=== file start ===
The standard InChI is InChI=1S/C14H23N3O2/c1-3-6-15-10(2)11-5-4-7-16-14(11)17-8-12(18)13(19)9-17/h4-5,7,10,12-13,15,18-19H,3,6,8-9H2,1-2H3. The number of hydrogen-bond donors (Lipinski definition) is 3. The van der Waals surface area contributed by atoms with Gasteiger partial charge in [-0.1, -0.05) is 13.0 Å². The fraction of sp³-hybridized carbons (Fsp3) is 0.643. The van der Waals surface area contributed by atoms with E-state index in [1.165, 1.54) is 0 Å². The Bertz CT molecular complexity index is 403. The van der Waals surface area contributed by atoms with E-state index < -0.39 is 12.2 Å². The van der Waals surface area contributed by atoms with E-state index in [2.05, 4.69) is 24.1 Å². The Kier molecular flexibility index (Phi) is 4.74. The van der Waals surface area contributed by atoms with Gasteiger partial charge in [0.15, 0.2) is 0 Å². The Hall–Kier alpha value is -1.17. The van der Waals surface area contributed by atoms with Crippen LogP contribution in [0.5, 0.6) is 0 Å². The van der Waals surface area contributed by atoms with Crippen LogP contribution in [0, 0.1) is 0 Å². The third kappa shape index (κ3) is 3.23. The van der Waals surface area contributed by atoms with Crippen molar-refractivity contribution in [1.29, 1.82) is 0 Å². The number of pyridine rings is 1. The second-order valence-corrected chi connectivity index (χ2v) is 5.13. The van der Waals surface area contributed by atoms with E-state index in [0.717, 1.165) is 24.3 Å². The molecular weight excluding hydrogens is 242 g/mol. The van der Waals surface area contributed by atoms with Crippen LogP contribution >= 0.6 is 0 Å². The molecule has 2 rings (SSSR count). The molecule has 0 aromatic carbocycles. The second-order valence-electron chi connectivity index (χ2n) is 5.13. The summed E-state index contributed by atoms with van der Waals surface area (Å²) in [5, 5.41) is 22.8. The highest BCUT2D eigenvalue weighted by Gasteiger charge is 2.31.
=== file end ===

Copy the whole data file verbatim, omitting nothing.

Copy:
The standard InChI is InChI=1S/C14H23N3O2/c1-3-6-15-10(2)11-5-4-7-16-14(11)17-8-12(18)13(19)9-17/h4-5,7,10,12-13,15,18-19H,3,6,8-9H2,1-2H3. The number of hydrogen-bond donors (Lipinski definition) is 3. The van der Waals surface area contributed by atoms with Gasteiger partial charge in [-0.1, -0.05) is 13.0 Å². The fraction of sp³-hybridized carbons (Fsp3) is 0.643. The van der Waals surface area contributed by atoms with E-state index in [1.165, 1.54) is 0 Å². The Bertz CT molecular complexity index is 403. The van der Waals surface area contributed by atoms with E-state index < -0.39 is 12.2 Å². The van der Waals surface area contributed by atoms with E-state index in [2.05, 4.69) is 24.1 Å². The Kier molecular flexibility index (Phi) is 4.74. The van der Waals surface area contributed by atoms with Gasteiger partial charge in [0.15, 0.2) is 0 Å². The Hall–Kier alpha value is -1.17. The van der Waals surface area contributed by atoms with Crippen LogP contribution in [0.5, 0.6) is 0 Å². The van der Waals surface area contributed by atoms with Crippen LogP contribution in [0, 0.1) is 0 Å². The third kappa shape index (κ3) is 3.23. The van der Waals surface area contributed by atoms with Crippen molar-refractivity contribution in [1.29, 1.82) is 0 Å². The number of pyridine rings is 1. The second-order valence-corrected chi connectivity index (χ2v) is 5.13. The van der Waals surface area contributed by atoms with E-state index in [0.717, 1.165) is 24.3 Å². The molecular weight excluding hydrogens is 242 g/mol. The van der Waals surface area contributed by atoms with Crippen LogP contribution >= 0.6 is 0 Å². The molecule has 2 rings (SSSR count). The molecule has 0 aromatic carbocycles. The second-order valence-electron chi connectivity index (χ2n) is 5.13. The summed E-state index contributed by atoms with van der Waals surface area (Å²) in [5, 5.41) is 22.8. The highest BCUT2D eigenvalue weighted by Gasteiger charge is 2.31.